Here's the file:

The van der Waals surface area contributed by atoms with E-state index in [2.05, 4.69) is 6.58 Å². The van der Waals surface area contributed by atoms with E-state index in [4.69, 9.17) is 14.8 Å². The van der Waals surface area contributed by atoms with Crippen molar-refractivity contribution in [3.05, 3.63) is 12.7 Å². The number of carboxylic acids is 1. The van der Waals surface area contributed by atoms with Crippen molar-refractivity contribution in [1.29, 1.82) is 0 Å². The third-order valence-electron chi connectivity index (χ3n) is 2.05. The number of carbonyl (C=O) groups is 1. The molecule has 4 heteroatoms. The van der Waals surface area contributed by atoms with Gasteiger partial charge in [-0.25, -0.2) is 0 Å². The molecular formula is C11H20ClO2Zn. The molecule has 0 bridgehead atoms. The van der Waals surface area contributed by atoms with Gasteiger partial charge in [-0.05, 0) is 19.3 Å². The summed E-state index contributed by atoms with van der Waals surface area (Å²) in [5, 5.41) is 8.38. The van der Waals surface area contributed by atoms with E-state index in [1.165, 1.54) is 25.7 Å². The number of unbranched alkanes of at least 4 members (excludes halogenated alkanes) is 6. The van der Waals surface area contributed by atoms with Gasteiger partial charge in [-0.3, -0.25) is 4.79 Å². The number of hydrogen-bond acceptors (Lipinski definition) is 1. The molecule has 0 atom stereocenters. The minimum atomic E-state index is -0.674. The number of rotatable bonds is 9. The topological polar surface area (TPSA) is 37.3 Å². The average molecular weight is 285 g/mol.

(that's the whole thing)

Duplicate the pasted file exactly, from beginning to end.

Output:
The van der Waals surface area contributed by atoms with E-state index in [2.05, 4.69) is 6.58 Å². The van der Waals surface area contributed by atoms with E-state index in [4.69, 9.17) is 14.8 Å². The van der Waals surface area contributed by atoms with Crippen molar-refractivity contribution in [3.05, 3.63) is 12.7 Å². The number of carboxylic acids is 1. The van der Waals surface area contributed by atoms with Crippen molar-refractivity contribution in [1.29, 1.82) is 0 Å². The third-order valence-electron chi connectivity index (χ3n) is 2.05. The number of carbonyl (C=O) groups is 1. The molecule has 4 heteroatoms. The van der Waals surface area contributed by atoms with Gasteiger partial charge in [-0.25, -0.2) is 0 Å². The molecular formula is C11H20ClO2Zn. The molecule has 0 bridgehead atoms. The van der Waals surface area contributed by atoms with Gasteiger partial charge in [-0.05, 0) is 19.3 Å². The summed E-state index contributed by atoms with van der Waals surface area (Å²) in [5, 5.41) is 8.38. The van der Waals surface area contributed by atoms with E-state index in [1.165, 1.54) is 25.7 Å². The number of unbranched alkanes of at least 4 members (excludes halogenated alkanes) is 6. The van der Waals surface area contributed by atoms with Gasteiger partial charge in [-0.3, -0.25) is 4.79 Å². The number of hydrogen-bond acceptors (Lipinski definition) is 1. The molecule has 0 atom stereocenters. The minimum atomic E-state index is -0.674. The number of rotatable bonds is 9. The topological polar surface area (TPSA) is 37.3 Å². The average molecular weight is 285 g/mol.